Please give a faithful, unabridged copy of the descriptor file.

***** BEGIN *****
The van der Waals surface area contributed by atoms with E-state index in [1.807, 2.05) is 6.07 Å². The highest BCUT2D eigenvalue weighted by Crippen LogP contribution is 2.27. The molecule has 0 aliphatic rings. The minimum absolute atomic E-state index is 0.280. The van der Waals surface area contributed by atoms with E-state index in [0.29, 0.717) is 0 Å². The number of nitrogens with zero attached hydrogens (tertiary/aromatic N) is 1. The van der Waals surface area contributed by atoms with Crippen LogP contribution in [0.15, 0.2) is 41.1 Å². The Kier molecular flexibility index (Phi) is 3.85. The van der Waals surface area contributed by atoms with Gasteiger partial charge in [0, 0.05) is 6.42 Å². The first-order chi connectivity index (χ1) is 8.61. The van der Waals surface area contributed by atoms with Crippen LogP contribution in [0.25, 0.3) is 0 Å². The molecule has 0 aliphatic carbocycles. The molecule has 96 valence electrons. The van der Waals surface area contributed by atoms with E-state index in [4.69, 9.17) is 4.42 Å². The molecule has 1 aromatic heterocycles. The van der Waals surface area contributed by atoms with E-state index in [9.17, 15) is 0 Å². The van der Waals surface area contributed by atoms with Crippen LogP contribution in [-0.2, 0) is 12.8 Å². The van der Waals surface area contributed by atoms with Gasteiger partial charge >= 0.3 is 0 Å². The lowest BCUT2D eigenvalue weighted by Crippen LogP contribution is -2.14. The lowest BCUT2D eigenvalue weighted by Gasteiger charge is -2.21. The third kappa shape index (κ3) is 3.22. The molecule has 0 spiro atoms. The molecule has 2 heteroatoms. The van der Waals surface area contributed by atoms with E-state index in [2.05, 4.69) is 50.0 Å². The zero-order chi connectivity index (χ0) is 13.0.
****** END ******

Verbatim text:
The van der Waals surface area contributed by atoms with E-state index in [1.807, 2.05) is 6.07 Å². The highest BCUT2D eigenvalue weighted by Crippen LogP contribution is 2.27. The molecule has 0 aliphatic rings. The minimum absolute atomic E-state index is 0.280. The van der Waals surface area contributed by atoms with E-state index in [0.29, 0.717) is 0 Å². The number of nitrogens with zero attached hydrogens (tertiary/aromatic N) is 1. The van der Waals surface area contributed by atoms with Crippen LogP contribution in [0.15, 0.2) is 41.1 Å². The Kier molecular flexibility index (Phi) is 3.85. The van der Waals surface area contributed by atoms with Gasteiger partial charge in [0, 0.05) is 6.42 Å². The first-order chi connectivity index (χ1) is 8.61. The van der Waals surface area contributed by atoms with Crippen LogP contribution in [0.25, 0.3) is 0 Å². The molecule has 0 aliphatic carbocycles. The molecule has 96 valence electrons. The van der Waals surface area contributed by atoms with E-state index in [4.69, 9.17) is 4.42 Å². The molecule has 1 aromatic heterocycles. The van der Waals surface area contributed by atoms with E-state index in [9.17, 15) is 0 Å². The van der Waals surface area contributed by atoms with Crippen LogP contribution in [-0.2, 0) is 12.8 Å². The van der Waals surface area contributed by atoms with Gasteiger partial charge >= 0.3 is 0 Å². The lowest BCUT2D eigenvalue weighted by Crippen LogP contribution is -2.14. The lowest BCUT2D eigenvalue weighted by Gasteiger charge is -2.21. The third kappa shape index (κ3) is 3.22. The molecule has 0 spiro atoms. The molecule has 2 heteroatoms. The van der Waals surface area contributed by atoms with E-state index in [2.05, 4.69) is 50.0 Å². The zero-order chi connectivity index (χ0) is 13.0.